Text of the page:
While the recession exerted pressure on volumes and revenues, we gained momentum in the fourth quarter with the volume decline limited to single-digit for the first time this year at 9%. On a sequential basis, volumes improved 3% from the third quarter to the fourth quarter and as Don will address in more detail in a moment, we saw a 52-week high in several commodities late in the quarter.

Operationally, we continue to improve productivity against the 9% year-over-year volume decline, crew starts were down 10% and fuel consumption improved 9%.

Mark will review with you additional operating efficiencies which we expect to generate even more traction going forward.

As I mentioned, fourth quarter railway operating expenses were down 8% with each expense category showing improvement with the exception of depreciation and compensation and benefit. For the full year, all expense categories except depreciation declined.

Throughout the year in the face of unprecedented volume decline, our people were able to reduce our cost structure. Consistent with our balanced and deliberate approach we made these reductions in such a fashion that many of the benefits should remain when more normalized volumes return. I am especially proud that these adjustments were accomplished while maintaining industry-leading service and safety.

Given the backdrop of continuing modest economic recovery, all of this sets the stage for an improved 2010. We remain confident in the fundamentals of our business and continue to make strategic investments in our company. In fact, as will you hear more about from Deb we plan to invest $1.4 billion in capital improvements during 2010 to maintain the safety and quality of our franchise to further improve operating efficiency and service and to support future business growth.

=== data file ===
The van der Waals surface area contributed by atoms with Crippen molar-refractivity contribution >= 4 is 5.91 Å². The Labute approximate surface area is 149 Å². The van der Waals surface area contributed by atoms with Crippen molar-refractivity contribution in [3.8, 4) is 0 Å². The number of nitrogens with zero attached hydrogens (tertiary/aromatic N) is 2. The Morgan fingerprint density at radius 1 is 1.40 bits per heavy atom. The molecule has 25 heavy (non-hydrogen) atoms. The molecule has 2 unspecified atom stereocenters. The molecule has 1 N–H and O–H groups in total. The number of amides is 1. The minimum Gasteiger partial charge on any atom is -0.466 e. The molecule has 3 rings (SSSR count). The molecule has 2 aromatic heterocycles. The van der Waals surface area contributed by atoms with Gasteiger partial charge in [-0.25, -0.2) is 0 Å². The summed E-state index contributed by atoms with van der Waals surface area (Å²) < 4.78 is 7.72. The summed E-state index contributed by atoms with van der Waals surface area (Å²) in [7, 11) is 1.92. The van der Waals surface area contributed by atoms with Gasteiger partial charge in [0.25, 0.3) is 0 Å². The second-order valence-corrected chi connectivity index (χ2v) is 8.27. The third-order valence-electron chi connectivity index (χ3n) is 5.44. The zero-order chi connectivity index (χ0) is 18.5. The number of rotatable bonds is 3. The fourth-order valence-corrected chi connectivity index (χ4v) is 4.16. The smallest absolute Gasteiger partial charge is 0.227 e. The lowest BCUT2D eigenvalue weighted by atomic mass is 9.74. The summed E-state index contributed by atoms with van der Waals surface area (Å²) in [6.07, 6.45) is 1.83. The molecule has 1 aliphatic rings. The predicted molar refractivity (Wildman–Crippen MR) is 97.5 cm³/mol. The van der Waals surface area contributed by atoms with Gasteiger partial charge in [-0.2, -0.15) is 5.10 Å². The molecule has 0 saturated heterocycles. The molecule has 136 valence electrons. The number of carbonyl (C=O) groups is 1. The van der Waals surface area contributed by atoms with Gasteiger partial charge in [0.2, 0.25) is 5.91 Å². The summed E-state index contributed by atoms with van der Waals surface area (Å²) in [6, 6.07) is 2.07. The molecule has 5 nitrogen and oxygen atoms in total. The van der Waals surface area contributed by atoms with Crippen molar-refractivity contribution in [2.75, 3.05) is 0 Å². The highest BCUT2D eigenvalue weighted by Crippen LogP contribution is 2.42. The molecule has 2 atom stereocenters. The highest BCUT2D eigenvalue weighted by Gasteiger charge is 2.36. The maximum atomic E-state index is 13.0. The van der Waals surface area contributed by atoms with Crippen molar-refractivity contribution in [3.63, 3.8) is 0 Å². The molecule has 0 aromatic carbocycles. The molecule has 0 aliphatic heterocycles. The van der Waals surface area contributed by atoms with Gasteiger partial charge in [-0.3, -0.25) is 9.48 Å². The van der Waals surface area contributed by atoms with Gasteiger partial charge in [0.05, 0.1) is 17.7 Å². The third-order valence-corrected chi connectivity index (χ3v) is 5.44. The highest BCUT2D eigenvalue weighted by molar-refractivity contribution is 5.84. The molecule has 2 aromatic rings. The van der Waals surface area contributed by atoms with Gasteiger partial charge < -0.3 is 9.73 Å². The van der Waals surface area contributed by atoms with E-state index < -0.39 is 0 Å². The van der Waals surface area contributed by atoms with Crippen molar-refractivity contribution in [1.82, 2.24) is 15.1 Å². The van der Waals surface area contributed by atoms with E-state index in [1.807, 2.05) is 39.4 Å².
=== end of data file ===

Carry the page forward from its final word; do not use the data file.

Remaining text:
I will now turn the program over to Don and you will also hear from Mark, Jim, and Deb, I will close with some comments about the legislative arena, and then we'll take your questions. Don?

Don Seale

Thank you, Wick, and good afternoon, everyone. In my comments today I will recap our fourth quarter and year-end 2009 revenues, volume, and yield, along with the key drivers of these results. I will then conclude my remarks with our outlook ahead.

Starting with fourth quarter revenue, sequential improvement in quarterly volume combined with continued pricing gains produced our highest revenue quarter of the year at $2.1 billion. Compared to fourth quarter of last year, revenue was down 16% or 396 million.

In the face of ongoing economic challenges, volume in the quarter was down 9% versus last year, representing 229 million of the overall revenue decline. Another large driver of the decline was fuel-related revenue which was down 245 million as the effective price of WTI oil declined by $27 a barrel in the fourth quarter versus last year.

In addition we saw a $15 million negative lag effect in our fuel surcharge program during the quarter versus $130 million positive lag of that last year. But as seen throughout the year we continued to generate improved pricing which along with favorable traffic mix contributed a positive effect offset of 78 million in the quarter.

Turning to Slide #3, revenue for the year of 8 billion was down 2.7 billion versus 2008. The primary drivers of the decline were volume, which was down 19% or a little over $2 billion and fuel-related revenue down 1.3 billion for the year. Pricing and mix effect added $581 million to total revenue for the year as we continued to match price with our high quality service delivery in the transportation marketplace.

Turning to yield on Slide #4, revenue per unit for the quarter was 13.43, falling $107 or 7% below fourth quarter 2008, which was our third highest RPU quarter ever. For the year, RPU of 13.38 fell $113 or 8%. Reduced fuel related revenue was the driver for both the quarter and full-year declines impacting RPU by $156 and $210 respectively.

Our commitment to service delivery and value resulted in an average pricing gain of 4% for the quarter and 6% for the year. We achieved these results despite excess trucking capacity, which lowered truck rates an estimated 10%. Also we saw a 17% decline in the RKF [ph] rate escalator during the quarter, which primarily impacted certain coal contracts.